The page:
Japanese artist Takashi Murakami is known for his outlandish cartoon artworks that merge a childlike sensibility with darker themes. One of the highest-grossing contemporary artists in the world, Murakami has garnered incredible commercial success both at auction and on the retail market; but the intellectual value of contemporary artwork remains at the core of his practice.
Famed for his intensely vibrant, crass, anime-esque characters and his Warholian desire to unite the artistic and the commercial, Japanese artist Takashi Murakami has climbed the ranks of the art world to achieve the status of celebrity. Murakami’s success can be attributed both to the accessibility of his imagery and his openness to interdisciplinary collaboration. Since 2002 the artist has been involved in joint creative endeavors with fashion brands, musicians and toy manufacturers. Nevertheless, Murakami’s artistic background is quite traditional, and all of his projects spring from the desire to create enduring contemporary artwork.
Born in 1962 in Tokyo, Murakami, as a self-proclaimed otaku, had an early interest in manga and anime. With these passions inspiring him to one day become an illustrator, he studied at Tokyo University of the Arts. There, he became sidetracked and turned his focus to the highly traditional Japanese artform of Nihonga. Although he went on to complete his P.h.D in the subject, he quickly grew tired of the highly self referential nature of Nihonga, and began experiments in more contemporary imagery and media.
The art world of Japan in the early 1990s did not demonstrate a high level of innovation, borrowing much of its dominant aesthetic preferences from Western art. Murakami responded to this lack of nationalism, and early works of his are satirical and critical of World War II Japanese culture. It was around this time that the artist began to develop some of his most well-known characters, whose ongoing presence in his work has lent itself to the blurring of boundaries between high and low art in Murakami’s projects.
Mr. DOB, the artist’s first and longest living character, was created following studies he made into the secrets of commercial longevity. He wanted to produce something that would stand the test of time and change the course of contemporary art production in Japan through the introduction of a more genuinely Japanese style and subject matter. Following the introduction of Mr. DOB, whose look has become increasingly grotesque as the artist’s work evolves, other characters began to spring to life. Miss Ko2, a large breasted manga figure, smiley faced flowers, and quirky pandas are some such examples. These characters, together with the fantastical world they inhabit, have become dubbed by the artist as ‘Superflat’. Superflat was born of the artist’s desire to highlight the traditionally flat Japanese imagery that stands so much in contrast to Western concerns with three-dimensional representation.
In 1996 Murakami opened his first Hiropan Factories, one in Tokyo and the other in Brooklyn, New York, where a team of assistants helped him produce his Superflat works. Creating art within the context of a factory has inspired many comparisons between Murakami’s workshops and Andy Warhol’s own Factory. But Murakami is quick to point out the major difference between the revolutionary American Pop artist and himself: the former artist does not do drugs. Unlike the Warhol Factory, Murakami’s operation is highly regimented. The artist begins by presenting carefully considered drawings to his assistants and indicates the desired dimensions of the piece. His assistants then enlarge his drawings and select the coloring they feel is right for a particular work. A similar operation is undertaken for his fiberglass sculptures.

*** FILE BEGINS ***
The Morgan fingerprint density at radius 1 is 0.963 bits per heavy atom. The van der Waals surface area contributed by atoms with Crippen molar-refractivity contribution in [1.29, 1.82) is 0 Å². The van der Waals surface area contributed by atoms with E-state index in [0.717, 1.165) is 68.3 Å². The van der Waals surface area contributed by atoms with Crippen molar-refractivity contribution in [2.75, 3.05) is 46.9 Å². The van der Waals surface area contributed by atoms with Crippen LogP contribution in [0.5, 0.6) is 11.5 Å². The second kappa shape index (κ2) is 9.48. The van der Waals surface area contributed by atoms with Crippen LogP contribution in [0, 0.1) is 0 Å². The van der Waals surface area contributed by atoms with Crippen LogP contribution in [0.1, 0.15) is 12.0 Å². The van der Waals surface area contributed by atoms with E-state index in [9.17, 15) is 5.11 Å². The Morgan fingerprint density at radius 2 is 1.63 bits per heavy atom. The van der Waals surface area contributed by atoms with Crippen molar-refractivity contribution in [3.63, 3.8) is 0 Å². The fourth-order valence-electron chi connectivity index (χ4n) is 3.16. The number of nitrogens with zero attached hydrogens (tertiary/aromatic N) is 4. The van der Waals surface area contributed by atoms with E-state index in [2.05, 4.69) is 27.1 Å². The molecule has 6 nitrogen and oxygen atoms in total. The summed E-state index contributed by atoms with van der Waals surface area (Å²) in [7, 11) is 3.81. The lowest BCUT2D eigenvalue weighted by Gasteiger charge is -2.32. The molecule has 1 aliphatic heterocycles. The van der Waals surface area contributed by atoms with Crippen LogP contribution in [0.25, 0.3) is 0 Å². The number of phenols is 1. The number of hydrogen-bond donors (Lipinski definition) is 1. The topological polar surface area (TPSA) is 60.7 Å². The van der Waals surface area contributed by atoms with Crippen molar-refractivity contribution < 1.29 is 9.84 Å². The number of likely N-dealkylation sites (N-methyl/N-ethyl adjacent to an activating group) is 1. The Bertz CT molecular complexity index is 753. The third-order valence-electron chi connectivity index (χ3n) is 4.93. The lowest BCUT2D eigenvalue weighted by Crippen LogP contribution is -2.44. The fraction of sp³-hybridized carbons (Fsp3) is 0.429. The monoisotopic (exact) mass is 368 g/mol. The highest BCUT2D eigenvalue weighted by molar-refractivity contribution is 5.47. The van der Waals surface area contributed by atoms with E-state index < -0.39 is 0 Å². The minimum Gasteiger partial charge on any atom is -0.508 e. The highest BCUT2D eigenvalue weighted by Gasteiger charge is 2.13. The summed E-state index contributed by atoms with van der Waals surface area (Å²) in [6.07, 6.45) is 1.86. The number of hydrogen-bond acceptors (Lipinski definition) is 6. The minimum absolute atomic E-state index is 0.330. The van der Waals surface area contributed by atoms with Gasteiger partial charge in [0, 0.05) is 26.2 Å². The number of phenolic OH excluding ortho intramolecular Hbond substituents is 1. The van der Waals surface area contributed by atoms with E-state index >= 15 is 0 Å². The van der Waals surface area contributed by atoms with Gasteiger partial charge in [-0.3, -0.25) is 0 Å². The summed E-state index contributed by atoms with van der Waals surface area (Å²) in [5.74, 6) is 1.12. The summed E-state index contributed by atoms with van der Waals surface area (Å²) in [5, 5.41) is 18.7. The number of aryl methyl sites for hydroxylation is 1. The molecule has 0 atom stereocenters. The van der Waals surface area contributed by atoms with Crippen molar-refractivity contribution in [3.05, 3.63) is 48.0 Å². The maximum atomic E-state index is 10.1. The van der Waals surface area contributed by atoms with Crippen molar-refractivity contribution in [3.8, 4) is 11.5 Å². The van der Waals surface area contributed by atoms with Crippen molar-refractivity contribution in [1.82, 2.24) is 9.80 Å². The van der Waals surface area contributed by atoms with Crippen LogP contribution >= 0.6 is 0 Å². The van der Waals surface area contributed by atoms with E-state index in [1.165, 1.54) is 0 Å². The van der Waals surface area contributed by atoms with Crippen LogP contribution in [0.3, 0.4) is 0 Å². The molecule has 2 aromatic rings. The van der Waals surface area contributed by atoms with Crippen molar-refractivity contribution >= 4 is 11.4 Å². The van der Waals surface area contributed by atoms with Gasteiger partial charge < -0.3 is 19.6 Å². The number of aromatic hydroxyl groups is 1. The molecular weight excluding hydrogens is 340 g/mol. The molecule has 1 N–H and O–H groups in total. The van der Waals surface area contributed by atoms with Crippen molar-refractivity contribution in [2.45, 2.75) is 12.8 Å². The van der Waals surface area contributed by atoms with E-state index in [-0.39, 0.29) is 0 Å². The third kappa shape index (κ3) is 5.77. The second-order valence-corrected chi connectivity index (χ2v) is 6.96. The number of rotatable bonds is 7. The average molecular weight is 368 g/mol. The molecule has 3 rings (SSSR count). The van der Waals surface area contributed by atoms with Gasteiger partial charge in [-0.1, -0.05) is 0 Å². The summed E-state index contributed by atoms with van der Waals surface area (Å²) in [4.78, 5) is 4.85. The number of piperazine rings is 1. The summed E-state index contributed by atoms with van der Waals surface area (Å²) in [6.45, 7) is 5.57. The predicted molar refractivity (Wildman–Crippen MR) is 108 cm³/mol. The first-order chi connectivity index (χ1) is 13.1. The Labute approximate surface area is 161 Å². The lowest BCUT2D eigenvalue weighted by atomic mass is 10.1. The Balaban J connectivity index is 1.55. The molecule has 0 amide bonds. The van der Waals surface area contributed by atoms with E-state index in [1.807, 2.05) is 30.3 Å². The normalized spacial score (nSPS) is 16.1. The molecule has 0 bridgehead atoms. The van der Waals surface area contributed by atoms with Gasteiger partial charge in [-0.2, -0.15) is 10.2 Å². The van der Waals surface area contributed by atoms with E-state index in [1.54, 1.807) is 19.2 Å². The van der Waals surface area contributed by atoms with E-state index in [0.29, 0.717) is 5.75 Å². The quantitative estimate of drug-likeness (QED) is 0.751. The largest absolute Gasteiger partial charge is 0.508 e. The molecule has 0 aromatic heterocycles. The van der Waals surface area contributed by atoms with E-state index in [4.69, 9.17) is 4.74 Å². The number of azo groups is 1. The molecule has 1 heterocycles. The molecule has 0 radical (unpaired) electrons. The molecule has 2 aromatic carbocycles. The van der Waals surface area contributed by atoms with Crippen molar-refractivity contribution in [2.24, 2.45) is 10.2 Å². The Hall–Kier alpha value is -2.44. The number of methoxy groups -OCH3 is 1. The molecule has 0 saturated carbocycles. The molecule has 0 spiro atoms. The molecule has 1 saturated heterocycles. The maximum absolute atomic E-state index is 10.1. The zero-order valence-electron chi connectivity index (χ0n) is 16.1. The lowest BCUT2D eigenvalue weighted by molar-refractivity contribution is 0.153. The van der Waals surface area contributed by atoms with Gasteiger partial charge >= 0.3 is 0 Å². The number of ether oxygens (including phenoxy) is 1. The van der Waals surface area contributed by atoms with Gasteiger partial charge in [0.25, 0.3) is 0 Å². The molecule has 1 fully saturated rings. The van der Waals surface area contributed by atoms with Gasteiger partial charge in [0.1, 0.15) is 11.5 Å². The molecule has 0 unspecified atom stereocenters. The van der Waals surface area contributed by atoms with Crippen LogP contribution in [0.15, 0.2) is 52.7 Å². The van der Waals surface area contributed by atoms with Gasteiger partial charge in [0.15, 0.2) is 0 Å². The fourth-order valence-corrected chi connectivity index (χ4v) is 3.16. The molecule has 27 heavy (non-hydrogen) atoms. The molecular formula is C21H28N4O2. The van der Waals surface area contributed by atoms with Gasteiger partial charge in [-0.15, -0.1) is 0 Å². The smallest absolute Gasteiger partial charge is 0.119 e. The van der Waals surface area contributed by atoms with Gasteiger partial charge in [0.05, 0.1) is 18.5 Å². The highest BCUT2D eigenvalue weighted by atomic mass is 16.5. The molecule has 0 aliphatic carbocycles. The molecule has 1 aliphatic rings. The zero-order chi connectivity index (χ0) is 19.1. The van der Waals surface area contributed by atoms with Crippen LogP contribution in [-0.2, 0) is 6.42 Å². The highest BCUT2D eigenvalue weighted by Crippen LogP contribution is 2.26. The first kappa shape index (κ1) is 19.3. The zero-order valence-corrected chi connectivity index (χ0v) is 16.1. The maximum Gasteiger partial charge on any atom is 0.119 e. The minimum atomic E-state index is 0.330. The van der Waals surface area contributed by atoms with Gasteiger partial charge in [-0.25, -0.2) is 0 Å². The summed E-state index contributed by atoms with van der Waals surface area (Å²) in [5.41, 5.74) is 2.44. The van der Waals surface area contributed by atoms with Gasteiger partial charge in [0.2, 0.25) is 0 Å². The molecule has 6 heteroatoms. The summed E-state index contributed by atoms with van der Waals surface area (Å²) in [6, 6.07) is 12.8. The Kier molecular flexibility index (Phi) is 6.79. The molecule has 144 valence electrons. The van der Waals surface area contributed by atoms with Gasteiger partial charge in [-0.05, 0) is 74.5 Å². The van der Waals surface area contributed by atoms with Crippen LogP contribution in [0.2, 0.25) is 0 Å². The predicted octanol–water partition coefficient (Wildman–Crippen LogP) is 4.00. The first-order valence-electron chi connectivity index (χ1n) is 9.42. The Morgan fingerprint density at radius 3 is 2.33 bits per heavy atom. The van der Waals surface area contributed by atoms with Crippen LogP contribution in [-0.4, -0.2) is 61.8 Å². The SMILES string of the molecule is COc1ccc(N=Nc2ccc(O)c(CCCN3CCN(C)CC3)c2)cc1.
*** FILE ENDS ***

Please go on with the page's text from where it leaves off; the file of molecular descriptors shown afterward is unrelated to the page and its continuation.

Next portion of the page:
The 2001 exhibition, Superflat, at MoCA gallery in the Pacific Design Center in Los Angeles was the beginning of Murakami’s rise to art world stardom. The astonishingly positive turnout to the exhibition pushed the artist into the public consciousness, and opportunities for commercial projects soon came his way. In 2002 Marc Jacobs and Louis Vuitton reached out to Murakami, suggesting that together they make limited edition handbags to sell in its stores. He agreed, seeing the experiment as a conceptual project, which would come to envelope his entire operation. The artist later extended his endeavors in retail, producing a whole series of toys and other design products that carried the Murakami brand, naming his business Kaikai Kiki. In 2007, he was approached by Kanye West to illustrate an album cover and create the animation for one of his music videos, and in 2009 he worked with Pharrell Williams to make a sculptural portrait of the musician for the Swiss art fair Art Basel.
Together with these side projects, Murakami continues to produce artworks for the gallery. A 2013 exhibition titled ‘Takashi in Superflat Wonderland’, was on view at PLATEAU Samsung Museum of Art in Seoul, South Korea from 4 July through 8 December 2013. The exhibition brought together some of the artist’s most celebrated works, such as a 2010 sculpture of his Superflat Flowers and a 1997 life-size, fiberglass embodiment of Miss Ko2 dressed as a waitress. Other recent shows of his work have been held in the Emmanuel Perrotin Gallery, Hong Kong and Blum & Po, Los Angeles, both in 2013, and at Gagosian Gallery, Hong Kong in 2012.
Takashi Murakami’s exceptional business sense and appealing imagery have made him an artist for the masses. His range of products allows anyone to own an original Murakami in some form or another. This one of a kind artist has succeeded in making low art into high art but, unlike his pop art predecessors, he then returns his fantastic Superflat masterpieces to the realm of popular culture.
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